Walt Disney’s world is a fantasy, of course. A very clean, polite, stage-managed fantasy. No trash, no dying flowers, no peeling paint, no unhappy employees cast members. In this hyper-controlled environment, we were talking about a disease that is currently beyond our control. We were discussing a disease that’s messy, that causes decay, that runs amuck. Even though I want to see a world without Alzheimer’s, I don’t want a world without the unexpected or unanticipated. Life with disease and death is tough—but there are also riches and growth and precious moments that arrive when they’re least expected and unplanned. There can be pain—but also beauty—in our human vulnerabilities and fragilities. And a flower can be glorious even when it’s faded.
So, in an odd way, I was glad that it was literally raining on our parade and on the hall in which the dinner was held. And when I looked out the resort window, I was perversely pleased to see the palm trees moving in the wind and rain and almost obscuring the large billboards that proclaimed “Fun in the Sun for Everyone” and “Just another day in Paradise.” There are some things even Disney can’t control.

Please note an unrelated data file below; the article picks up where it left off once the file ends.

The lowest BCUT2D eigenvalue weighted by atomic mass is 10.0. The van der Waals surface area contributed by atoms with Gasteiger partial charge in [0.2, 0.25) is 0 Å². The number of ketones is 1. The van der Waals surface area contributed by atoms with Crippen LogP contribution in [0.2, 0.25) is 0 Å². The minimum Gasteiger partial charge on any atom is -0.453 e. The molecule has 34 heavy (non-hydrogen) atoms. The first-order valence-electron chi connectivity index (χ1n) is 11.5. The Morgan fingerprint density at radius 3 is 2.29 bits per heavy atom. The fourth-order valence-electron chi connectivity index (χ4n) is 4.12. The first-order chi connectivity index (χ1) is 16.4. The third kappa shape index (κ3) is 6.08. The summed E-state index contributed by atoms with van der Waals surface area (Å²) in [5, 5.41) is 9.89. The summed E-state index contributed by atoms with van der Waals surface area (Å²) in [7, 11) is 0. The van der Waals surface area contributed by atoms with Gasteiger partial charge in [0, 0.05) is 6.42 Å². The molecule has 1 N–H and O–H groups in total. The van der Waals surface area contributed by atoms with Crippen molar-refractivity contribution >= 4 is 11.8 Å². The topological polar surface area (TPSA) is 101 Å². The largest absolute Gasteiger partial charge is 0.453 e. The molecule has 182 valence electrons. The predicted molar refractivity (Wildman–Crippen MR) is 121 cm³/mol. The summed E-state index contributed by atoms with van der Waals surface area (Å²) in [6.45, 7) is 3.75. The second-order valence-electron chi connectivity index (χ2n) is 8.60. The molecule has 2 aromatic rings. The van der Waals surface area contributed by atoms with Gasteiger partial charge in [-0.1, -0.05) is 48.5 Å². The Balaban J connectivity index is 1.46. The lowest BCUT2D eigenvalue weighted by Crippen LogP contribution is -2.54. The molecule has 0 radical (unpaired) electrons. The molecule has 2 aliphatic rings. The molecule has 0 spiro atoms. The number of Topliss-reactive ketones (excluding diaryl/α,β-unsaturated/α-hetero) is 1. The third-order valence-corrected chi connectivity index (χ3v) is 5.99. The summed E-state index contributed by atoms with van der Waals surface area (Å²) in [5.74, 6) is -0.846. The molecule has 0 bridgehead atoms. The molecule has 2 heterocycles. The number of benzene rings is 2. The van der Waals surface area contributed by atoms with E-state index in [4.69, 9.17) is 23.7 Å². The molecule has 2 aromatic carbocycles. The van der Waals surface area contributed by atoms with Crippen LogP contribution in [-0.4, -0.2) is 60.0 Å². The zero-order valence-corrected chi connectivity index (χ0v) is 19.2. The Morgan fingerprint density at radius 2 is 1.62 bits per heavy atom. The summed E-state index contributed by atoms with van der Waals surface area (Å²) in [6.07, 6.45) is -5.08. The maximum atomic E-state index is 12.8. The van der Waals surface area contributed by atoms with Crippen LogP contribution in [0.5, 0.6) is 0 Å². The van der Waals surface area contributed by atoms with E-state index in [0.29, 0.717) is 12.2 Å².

I just returned from trips to San Francisco and New Orleans, where I spoke to 2000 health care professionals. The people to whom I spoke were engaged and energetic and really interested in talking about what it’s like to live with AD. I was particularly touched by grown grandchildren who had experienced the gradual loss of a grandparent to the disease, and who often watched their parents take on the role of caregiver. I know how special a grandparent-grandchild relationship can be and I think the pain AD brings to a grandchild is often overlooked. I think the grandchildren to whom I spoke were glad to be able to talk about their grandparents and Alzheimer’s. My grandson chose to write about Alzheimer’s for a class project—I know he and my granddaughter understand things about the fragility of life that other children their age might not.